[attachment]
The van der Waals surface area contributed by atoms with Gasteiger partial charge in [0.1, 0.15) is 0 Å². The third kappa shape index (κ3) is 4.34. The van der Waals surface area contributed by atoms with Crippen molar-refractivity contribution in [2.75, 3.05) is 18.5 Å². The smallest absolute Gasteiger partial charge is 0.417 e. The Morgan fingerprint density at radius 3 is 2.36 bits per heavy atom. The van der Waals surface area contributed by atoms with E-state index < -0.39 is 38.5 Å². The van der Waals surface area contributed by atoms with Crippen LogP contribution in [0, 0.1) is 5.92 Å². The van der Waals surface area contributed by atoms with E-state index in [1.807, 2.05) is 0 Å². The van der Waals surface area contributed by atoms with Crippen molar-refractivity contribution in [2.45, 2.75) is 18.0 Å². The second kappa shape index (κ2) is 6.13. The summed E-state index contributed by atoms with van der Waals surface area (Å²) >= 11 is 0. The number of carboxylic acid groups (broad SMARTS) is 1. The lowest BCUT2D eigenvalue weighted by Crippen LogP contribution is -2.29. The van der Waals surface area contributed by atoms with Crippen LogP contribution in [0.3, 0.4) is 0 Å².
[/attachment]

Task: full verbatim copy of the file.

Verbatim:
The van der Waals surface area contributed by atoms with Gasteiger partial charge in [0.1, 0.15) is 0 Å². The third kappa shape index (κ3) is 4.34. The van der Waals surface area contributed by atoms with Crippen molar-refractivity contribution in [2.75, 3.05) is 18.5 Å². The smallest absolute Gasteiger partial charge is 0.417 e. The Morgan fingerprint density at radius 3 is 2.36 bits per heavy atom. The van der Waals surface area contributed by atoms with E-state index < -0.39 is 38.5 Å². The van der Waals surface area contributed by atoms with Crippen LogP contribution in [0, 0.1) is 5.92 Å². The van der Waals surface area contributed by atoms with E-state index in [1.807, 2.05) is 0 Å². The van der Waals surface area contributed by atoms with Crippen molar-refractivity contribution in [2.45, 2.75) is 18.0 Å². The second kappa shape index (κ2) is 6.13. The summed E-state index contributed by atoms with van der Waals surface area (Å²) >= 11 is 0. The number of carboxylic acid groups (broad SMARTS) is 1. The lowest BCUT2D eigenvalue weighted by Crippen LogP contribution is -2.29. The van der Waals surface area contributed by atoms with Crippen LogP contribution in [0.3, 0.4) is 0 Å².